Prospective board members: travel sponsoring.

Peter Hutterer peter.hutterer at
Mon Mar 18 01:04:17 UTC 2019

On Mon, Mar 18, 2019 at 01:39:13AM +0100, Luc Verhaegen wrote:
> On Mon, Mar 18, 2019 at 10:16:31AM +1000, Peter Hutterer wrote:
> > On Mon, Mar 18, 2019 at 12:25:10AM +0100, Luc Verhaegen wrote:
> > > The board meeting log of august 16th says the following:
> > > (
> > > 
> > > "Since the paper committee had to reject lots of talks this year (35 
> > > submissions for 18 slots) board discussed how to still make it possible 
> > > for anyone to attend with modest means - travel sponsoring is coupled to 
> > > accepted talks. Board decides to extend offering travel sponsoring to 
> > > anyone who submits a talk proposal."
> > > 
> > > This seemed to have happened well _after_ the deadline for talk 
> > > submission occured, precluding a lot of people from applying for such a 
> > > generous offer.
> > > 
> > > And it is generous; i will now definitely submit a talk for 2019, as i 
> > > am bound to find something tiny to code that i can give a talk on.
> > 
> > so basically you're implying that you intend to hack the system. 
> > as opposed to simply applying for travel sponsorship, an option that has
> > been open to all members for what, a decade?
> > 
> > It's hard to mis-read the barely veiled accusations in the rest of the
> > email.
> > 
> > My advice is that you spend less of your energy treating everyone as your
> > opponent and start contributing in a positive manner. The whole foundation
> > will be better off that way.
> There used to be a time when board meetings were closed, and when board 
> members were using sponsor money to give eachother bottles of whisky. 

You have more data for this? I'm vaguely remember one (two?) such occasions more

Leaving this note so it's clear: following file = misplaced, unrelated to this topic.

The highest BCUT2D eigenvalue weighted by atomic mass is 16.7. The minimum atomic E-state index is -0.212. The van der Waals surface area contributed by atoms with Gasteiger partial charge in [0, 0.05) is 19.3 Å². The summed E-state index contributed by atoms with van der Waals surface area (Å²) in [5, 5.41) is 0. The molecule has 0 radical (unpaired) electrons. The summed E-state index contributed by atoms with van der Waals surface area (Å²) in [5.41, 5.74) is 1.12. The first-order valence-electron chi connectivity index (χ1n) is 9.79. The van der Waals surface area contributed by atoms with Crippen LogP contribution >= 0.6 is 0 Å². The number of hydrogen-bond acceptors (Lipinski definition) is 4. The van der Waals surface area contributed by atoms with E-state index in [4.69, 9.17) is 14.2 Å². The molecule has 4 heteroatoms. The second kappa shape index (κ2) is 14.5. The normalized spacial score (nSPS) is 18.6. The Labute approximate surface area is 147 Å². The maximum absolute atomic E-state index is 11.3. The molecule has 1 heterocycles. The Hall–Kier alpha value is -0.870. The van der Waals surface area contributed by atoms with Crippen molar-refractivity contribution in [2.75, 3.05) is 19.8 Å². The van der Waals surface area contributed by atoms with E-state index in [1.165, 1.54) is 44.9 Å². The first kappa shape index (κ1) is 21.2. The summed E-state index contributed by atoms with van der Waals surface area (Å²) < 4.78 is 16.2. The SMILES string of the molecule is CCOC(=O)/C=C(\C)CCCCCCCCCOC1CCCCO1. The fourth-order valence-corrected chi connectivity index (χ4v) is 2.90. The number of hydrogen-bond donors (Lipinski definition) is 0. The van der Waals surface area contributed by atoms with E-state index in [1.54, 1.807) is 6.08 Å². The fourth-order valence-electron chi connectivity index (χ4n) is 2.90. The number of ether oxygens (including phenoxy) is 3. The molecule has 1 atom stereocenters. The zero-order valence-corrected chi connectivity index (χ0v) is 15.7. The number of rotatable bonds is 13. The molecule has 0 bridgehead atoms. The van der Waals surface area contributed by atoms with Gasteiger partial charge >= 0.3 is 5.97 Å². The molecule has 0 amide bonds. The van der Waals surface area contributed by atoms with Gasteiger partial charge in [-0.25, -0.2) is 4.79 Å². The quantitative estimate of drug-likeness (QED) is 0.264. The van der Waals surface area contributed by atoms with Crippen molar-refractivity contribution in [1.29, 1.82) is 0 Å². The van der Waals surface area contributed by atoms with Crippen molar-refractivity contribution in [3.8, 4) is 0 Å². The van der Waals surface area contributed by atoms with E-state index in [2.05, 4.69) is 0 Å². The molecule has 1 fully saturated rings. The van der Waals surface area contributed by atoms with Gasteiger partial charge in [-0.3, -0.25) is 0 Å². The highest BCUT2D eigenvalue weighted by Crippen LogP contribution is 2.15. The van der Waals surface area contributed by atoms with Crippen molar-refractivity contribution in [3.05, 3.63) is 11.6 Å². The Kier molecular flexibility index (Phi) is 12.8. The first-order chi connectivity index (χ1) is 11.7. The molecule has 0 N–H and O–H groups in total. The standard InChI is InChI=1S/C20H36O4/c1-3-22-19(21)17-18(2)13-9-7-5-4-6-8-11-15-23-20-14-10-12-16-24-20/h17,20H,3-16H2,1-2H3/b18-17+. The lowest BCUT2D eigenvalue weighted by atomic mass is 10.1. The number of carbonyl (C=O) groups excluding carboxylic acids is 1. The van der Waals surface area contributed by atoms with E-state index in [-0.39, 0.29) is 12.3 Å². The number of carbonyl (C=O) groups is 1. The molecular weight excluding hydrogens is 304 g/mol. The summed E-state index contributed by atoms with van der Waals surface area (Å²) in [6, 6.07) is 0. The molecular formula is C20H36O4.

than a decade ago. This was a thank you gift after a board member stopped
being one, after several cycles on the board.

Being a board member is a thankless job. It takes time and effort and you
get virtually no positive feedback. it's stuff most developers do not want
to do, hence the difficulty in finding nominees every year.

I do not consider a small thank you-gift outlandish. YMMV.

I'm not immediately aware what the 503c6 limitations were on gifts like
this, so for all I know that practise could've been stopped for that reason

FTR I have never been involved in giving or receiving any such gifts.

> Those times are now luckily far behind us, exactly thanks to emails like 
> the one you just replied to.

re: closed board meetings: the wiki lists minutes back to 2006 (the irc logs
to 2010). You'll notice that from 2013 onwards, the minutes are effectively
complete, public and accompained by full IRC logs. If you're claiming credit
for that - no. that was *definitely* not your contribution. 

> Also, i have never asked for travelsponsorship from the board, ever. And 
> i hope that i do not have to go and do so to prove a very obvious avenue 
> for abuse.

You could see travel sponsorship as an option of supporting developers to
atttend a conference. There are multiple reasons why someone may not be able
to come otherwise. Being a student is only the most common and obvious one.
That you can only see this as an avenue for abuse is ... sad.

> Luc Verhaegen.
> -- the organizer of an event that is listed on the sponsorship page, 
> which, afaik, has not cost the foundation anything for several years 
> now.
"Conferences officially approved for sponsorship are the XDC, FOSDEM and the
Linux Plumbers Meeting."

Are you really critising that the board has a policy to provide sponsorship
to the event you're organising?


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